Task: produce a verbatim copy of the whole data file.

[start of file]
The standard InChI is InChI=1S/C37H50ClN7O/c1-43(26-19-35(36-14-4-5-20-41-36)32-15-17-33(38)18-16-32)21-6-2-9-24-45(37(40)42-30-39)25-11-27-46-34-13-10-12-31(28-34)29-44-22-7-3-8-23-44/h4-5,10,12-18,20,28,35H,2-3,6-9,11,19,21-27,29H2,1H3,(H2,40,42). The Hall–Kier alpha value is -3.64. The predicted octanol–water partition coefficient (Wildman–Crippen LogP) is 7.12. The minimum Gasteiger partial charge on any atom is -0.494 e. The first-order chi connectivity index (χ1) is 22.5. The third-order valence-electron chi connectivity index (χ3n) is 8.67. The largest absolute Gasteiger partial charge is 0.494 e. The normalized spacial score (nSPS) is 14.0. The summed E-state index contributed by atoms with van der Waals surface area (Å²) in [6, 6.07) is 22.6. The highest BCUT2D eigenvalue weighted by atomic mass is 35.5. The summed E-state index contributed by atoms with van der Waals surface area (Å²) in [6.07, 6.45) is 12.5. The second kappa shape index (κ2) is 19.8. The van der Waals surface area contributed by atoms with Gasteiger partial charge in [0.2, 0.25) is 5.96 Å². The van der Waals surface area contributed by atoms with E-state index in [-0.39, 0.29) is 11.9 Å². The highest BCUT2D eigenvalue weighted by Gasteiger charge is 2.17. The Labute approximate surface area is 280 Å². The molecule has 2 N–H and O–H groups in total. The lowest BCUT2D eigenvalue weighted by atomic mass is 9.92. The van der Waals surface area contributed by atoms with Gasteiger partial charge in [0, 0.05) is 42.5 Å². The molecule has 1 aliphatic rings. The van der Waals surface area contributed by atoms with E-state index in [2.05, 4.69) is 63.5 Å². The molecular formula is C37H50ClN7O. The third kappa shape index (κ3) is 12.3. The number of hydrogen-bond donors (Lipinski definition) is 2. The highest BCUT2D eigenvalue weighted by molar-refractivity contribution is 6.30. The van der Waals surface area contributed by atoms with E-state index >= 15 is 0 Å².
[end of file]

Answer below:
The standard InChI is InChI=1S/C37H50ClN7O/c1-43(26-19-35(36-14-4-5-20-41-36)32-15-17-33(38)18-16-32)21-6-2-9-24-45(37(40)42-30-39)25-11-27-46-34-13-10-12-31(28-34)29-44-22-7-3-8-23-44/h4-5,10,12-18,20,28,35H,2-3,6-9,11,19,21-27,29H2,1H3,(H2,40,42). The Hall–Kier alpha value is -3.64. The predicted octanol–water partition coefficient (Wildman–Crippen LogP) is 7.12. The minimum Gasteiger partial charge on any atom is -0.494 e. The first-order chi connectivity index (χ1) is 22.5. The third-order valence-electron chi connectivity index (χ3n) is 8.67. The largest absolute Gasteiger partial charge is 0.494 e. The normalized spacial score (nSPS) is 14.0. The summed E-state index contributed by atoms with van der Waals surface area (Å²) in [6, 6.07) is 22.6. The highest BCUT2D eigenvalue weighted by atomic mass is 35.5. The summed E-state index contributed by atoms with van der Waals surface area (Å²) in [6.07, 6.45) is 12.5. The second kappa shape index (κ2) is 19.8. The van der Waals surface area contributed by atoms with Gasteiger partial charge in [0.2, 0.25) is 5.96 Å². The van der Waals surface area contributed by atoms with E-state index in [-0.39, 0.29) is 11.9 Å². The highest BCUT2D eigenvalue weighted by Gasteiger charge is 2.17. The Labute approximate surface area is 280 Å². The molecule has 2 N–H and O–H groups in total. The lowest BCUT2D eigenvalue weighted by atomic mass is 9.92. The van der Waals surface area contributed by atoms with Gasteiger partial charge in [0, 0.05) is 42.5 Å². The molecule has 1 aliphatic rings. The van der Waals surface area contributed by atoms with E-state index in [2.05, 4.69) is 63.5 Å². The molecular formula is C37H50ClN7O. The third kappa shape index (κ3) is 12.3. The number of hydrogen-bond donors (Lipinski definition) is 2. The highest BCUT2D eigenvalue weighted by molar-refractivity contribution is 6.30. The van der Waals surface area contributed by atoms with E-state index >= 15 is 0 Å².